Natural wine corks classification


Natural wine corks are still used to seal the vast majority of the world’s best wines, because all the other solutions (either synthetic or other cork options, such as micro-agglomerated, normal agglomerated or 1+1 technical corks) do not offer the unique properties that natural cork offers as well as the cosmetic appeal. We are not going to look at which is the best cork option for wine bottles here, or how natural wine corks are made. Rather we are just going to look at classification.

Natural wine corks are generally classified as Flor, Extra, Super, First, First/Second, Second and Third. The main differences between the different options are cosmetic, but sorting them out into the different categories is a major headache for cork producers. There are 6 stages of quality selection:

1. It starts with the selection of the cork as it comes off the trees; high quality cork bark will be thick and will be relatively smooth throughout its thickness, so the cork producers make their first selection when they buy the cork from the cork forest owners.

2. The large planks of cork are cut to smaller sizes by men with very sharp knives – as they cut they also separate the best looking pieces of cork with greater thickness and smoothness from the less good parts.

3. After being boiled (cooked) to make the cork more pliable (and to disinfect it), the boards are cut into strips, which then have the corks punched out of them, like a hole punch going through paper. For premium cork production, this is still done by hand, with experienced workers taking the strips of cork in their hand and choosing the best place from the strip to punch the corks from (so they will look for the smoothest sections). In the photo below you can see the effect (here the corks have been replaced into the holes they came from).

4. These corks are now trimmed to size and washed to make them completely sterile, after which they are machine sorted. This is done by passing the corks one by one through a laser, which analyzes their surface and separates the smoothest corks from those with more imperfections. The lower quality corks are then taken out of the selection process (they can be used to make colmated corks, for 3rd quality corks or regranulated).

5. The corks that pass the machine test are then put on a conveyor belt, which also slowly rotates the cork as they pass along. Sitting next to the conveyor belt will be several women (in the cork industry it is still always women!) who will inspect every single cork and reclassify any that they see the laser has classified incorrectly.

6. Finally the samples of corks from every production batch are taken for lab analysis to make sure nothing has been missed and their humidity level, shearing strength, dimensional recovery and sterility will be checked.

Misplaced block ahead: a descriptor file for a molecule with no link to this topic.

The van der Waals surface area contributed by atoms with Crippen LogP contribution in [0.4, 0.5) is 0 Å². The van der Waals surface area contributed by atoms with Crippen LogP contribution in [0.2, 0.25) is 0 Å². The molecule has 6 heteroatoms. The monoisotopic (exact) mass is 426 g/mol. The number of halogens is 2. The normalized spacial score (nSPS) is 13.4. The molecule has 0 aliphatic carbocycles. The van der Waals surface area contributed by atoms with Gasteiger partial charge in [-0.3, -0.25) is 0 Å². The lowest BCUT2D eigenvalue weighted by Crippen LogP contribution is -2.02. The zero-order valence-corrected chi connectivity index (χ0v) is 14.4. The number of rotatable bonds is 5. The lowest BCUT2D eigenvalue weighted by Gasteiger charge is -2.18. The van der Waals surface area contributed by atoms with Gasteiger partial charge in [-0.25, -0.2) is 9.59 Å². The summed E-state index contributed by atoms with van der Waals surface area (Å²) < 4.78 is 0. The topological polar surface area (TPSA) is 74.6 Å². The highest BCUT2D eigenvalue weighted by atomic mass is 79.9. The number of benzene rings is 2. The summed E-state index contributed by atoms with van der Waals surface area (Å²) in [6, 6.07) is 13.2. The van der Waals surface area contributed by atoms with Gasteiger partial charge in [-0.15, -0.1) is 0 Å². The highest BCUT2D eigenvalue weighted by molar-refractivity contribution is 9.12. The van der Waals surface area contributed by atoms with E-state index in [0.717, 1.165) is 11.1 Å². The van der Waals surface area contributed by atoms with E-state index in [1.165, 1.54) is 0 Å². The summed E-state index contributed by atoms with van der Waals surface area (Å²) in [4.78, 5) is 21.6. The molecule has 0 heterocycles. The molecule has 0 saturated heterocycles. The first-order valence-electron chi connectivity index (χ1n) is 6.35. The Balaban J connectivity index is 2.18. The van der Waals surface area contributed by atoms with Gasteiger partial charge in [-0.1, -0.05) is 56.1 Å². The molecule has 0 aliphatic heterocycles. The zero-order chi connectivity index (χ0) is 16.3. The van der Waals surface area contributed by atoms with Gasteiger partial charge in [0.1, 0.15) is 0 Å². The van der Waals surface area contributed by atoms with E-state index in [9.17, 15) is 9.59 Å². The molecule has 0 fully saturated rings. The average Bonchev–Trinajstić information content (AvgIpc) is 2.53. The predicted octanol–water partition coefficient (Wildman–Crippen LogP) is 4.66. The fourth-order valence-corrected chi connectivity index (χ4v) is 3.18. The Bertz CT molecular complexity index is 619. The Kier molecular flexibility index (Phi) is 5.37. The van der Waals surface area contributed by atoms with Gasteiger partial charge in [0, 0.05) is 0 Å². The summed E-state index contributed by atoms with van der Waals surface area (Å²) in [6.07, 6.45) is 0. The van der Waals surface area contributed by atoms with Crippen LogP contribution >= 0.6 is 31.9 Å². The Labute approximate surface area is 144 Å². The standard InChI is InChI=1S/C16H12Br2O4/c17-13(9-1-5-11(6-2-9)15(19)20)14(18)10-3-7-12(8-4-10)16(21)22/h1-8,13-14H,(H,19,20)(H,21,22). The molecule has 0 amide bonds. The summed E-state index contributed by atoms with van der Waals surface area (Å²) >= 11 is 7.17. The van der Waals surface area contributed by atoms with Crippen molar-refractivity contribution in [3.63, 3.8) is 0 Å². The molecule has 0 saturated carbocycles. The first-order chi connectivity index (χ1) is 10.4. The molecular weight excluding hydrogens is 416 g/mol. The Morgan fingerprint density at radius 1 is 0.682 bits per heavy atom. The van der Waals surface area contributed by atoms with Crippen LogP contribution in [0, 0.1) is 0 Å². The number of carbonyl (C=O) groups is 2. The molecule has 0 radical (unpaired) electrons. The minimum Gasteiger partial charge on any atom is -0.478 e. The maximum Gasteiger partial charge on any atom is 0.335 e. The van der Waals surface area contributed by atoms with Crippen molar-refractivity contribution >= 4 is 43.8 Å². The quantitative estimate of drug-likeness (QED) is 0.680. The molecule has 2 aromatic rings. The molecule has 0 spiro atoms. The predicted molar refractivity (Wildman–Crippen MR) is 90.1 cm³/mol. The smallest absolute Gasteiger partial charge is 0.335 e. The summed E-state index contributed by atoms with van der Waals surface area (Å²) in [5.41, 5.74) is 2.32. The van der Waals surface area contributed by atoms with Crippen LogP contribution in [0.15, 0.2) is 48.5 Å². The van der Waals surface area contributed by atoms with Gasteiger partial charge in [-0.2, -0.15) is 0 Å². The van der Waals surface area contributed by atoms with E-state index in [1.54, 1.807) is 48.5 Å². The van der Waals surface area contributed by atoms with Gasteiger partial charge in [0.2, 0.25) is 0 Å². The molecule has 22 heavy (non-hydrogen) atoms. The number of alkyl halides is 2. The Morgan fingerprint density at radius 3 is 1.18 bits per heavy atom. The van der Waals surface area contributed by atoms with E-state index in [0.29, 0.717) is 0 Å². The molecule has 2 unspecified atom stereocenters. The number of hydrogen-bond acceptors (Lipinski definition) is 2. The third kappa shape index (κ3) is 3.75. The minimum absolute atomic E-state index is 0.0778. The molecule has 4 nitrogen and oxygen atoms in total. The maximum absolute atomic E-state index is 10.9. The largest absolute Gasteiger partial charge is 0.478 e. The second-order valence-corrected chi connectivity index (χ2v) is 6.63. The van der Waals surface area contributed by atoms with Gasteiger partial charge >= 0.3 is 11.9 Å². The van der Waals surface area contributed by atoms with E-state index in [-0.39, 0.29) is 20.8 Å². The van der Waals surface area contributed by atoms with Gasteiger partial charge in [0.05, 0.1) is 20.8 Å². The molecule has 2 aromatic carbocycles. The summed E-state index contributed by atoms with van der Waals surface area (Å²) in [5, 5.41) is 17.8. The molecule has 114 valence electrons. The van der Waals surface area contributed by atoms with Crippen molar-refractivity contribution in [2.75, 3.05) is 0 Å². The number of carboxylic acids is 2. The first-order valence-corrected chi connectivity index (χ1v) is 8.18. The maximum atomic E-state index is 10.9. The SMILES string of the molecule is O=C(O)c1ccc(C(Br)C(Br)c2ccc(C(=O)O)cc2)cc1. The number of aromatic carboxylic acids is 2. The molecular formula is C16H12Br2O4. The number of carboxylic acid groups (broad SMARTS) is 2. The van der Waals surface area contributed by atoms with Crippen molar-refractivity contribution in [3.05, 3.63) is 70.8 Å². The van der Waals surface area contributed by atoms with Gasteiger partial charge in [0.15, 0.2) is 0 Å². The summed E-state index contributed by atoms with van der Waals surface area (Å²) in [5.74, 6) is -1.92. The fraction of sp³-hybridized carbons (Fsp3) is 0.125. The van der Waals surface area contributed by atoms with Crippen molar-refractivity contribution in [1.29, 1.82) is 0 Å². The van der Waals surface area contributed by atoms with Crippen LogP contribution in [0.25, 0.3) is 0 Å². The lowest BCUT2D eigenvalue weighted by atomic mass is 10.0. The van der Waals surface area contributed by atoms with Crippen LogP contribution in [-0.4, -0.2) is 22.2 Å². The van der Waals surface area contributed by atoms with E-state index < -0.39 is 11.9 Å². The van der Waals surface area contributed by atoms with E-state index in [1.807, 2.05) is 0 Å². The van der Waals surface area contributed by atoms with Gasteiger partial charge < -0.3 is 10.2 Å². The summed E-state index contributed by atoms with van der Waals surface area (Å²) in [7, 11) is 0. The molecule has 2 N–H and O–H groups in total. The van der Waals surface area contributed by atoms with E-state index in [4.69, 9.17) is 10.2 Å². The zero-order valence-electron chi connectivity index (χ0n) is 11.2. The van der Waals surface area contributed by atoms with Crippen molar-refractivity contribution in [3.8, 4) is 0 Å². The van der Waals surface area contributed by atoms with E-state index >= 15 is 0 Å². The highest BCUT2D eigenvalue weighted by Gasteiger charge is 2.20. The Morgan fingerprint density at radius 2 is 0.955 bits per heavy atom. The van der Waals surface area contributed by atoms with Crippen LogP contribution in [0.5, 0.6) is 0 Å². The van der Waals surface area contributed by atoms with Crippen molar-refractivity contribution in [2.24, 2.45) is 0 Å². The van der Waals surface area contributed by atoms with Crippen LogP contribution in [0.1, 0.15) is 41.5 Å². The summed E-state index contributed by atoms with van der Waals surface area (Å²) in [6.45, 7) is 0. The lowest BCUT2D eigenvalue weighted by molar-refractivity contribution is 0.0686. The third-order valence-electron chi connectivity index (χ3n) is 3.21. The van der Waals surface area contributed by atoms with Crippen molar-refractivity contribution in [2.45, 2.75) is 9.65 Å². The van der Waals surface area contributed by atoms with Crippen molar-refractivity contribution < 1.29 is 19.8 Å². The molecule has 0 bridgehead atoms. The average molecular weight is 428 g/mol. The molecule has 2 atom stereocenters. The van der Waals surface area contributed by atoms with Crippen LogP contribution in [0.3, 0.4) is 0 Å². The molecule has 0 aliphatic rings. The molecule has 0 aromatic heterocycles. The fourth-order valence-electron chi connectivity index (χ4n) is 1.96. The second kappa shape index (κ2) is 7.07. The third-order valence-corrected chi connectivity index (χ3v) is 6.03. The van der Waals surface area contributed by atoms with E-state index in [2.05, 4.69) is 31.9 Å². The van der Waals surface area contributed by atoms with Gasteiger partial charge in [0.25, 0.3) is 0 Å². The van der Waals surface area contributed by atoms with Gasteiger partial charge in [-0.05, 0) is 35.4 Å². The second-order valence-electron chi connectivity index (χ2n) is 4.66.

Different producers may have slightly different selection processes and of course some are more rigorous than others. There is a real problem with classification however in that there is no universal system of distinguishing one quality grade from another. So for example one cork producer’s “Extra” might be another’s “Super”. And to complicate things even more there are major divergences between countries as to what is generally considered a certain grade of cork. So a certain cork producer will know that when he sells his first grade corks in to country A he should classify them as Super, but when selling to country B he should classify them as First/Second. It makes it extremely difficult for wine bottlers to compare pricing from one cork supplier to another and the only way to do it is to compare samples and hopefully to build up a relationship of trust with their supplier.

The final complication is that it is unfortunately common for cork distributors in their various countries to reclassify and mix up corks that they receive from their supplier in Portugal (Portugal supplies the vast majority of the world’s natural wine corks). So the will mix a batch of Second quality corks in with some Firsts and call them all first for example (Second quality corks would typically be around 30% cheaper than First quality, so it makes a big difference.

Below you can see a photo showing 4 different qualities of natural wine corks (Second, First, Super and Extra):

The differences are mainly cosmetic as the way they have all been made and processed is exactly the same. Unfortunately the only way you can make sure that you will get what you pay for is to work with a trustworthy supplier and to buy corks direct from Portugal, so that you do not buy reclassified corks from local distributors.